Synopses & Reviews
Chapter One What Happened to Stossel? Journalism without a moral position is impossible.
-- Marguerite Duras
As a consumer reporter, I exposed con men and thieves, confronting them with hidden camera footage that unmasked their lies, put some out of business, and helped send the worst of them to jail. The "Dallas Morning News called me the "bravest and best of television's consumer reporters." Marvin Kitman of "Newsday said I was "the man who makes 'em squirm," whose "investigations of the unjust and wicked ... are models." Jonathan Mandell of the "New York Daily News quoted a WCBS official who "proudly" said, "No one's offended more people than John Stossel."
Ah, "proudly." Those were the days. My colleagues liked it when I offended people. They called my reporting "hard-hitting," "a public service." I won 18 Emmys, and lots of other journalism awards. One year I got so many Emmys, another winner thanked me in his acceptance speech "for not having an entry in this category."
Then I did a terrible thing. Instead of just applying my skepticism to business, I applied it to government and "public interest" groups. This apparently violated a religious tenet of journalism. Suddenly I was no longer "objective."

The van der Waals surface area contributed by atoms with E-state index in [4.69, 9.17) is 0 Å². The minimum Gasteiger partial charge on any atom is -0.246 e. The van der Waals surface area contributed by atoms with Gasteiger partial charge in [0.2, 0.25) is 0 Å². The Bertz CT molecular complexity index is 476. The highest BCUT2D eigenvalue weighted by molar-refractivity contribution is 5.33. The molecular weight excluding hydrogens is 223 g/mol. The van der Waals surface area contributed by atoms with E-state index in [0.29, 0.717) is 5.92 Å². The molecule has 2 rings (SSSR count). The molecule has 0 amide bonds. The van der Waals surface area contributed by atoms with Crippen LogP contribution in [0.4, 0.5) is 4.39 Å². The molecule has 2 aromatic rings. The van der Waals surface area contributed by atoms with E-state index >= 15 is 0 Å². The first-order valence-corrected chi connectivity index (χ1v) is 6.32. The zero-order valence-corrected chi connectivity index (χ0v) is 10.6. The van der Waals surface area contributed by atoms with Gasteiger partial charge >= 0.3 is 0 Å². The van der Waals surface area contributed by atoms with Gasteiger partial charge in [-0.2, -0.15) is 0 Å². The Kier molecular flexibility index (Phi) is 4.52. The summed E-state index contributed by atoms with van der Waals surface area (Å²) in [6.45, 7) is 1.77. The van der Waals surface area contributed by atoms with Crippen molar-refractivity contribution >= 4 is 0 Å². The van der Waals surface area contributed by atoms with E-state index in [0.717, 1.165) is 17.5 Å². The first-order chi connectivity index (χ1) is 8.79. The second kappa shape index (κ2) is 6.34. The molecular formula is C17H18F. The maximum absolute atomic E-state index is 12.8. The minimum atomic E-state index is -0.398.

Ralph Nader said I "used to be on the cutting edge," but had become "lazy and dishonest." According to Brill's Content, "Nader was a fan during Stossel's consumer advocate days," but "now talks about him as if he'd been afflicted with a mysterious disease."
These days, I rarely get awards from my peers. Some of my ABC colleagues look away when they see me in the halls. Web sites call myreporting "hurtful, biased, absurd." "What happened to Stossel?" they ask. CNN invited me to be a guest on a journalism show; when I arrived at the studio, I discovered they'd titled it "Objectivity and Journalism -- Does John Stossel Practice Either?" People now e-mail me, calling me "a corporate whore" and a "sellout."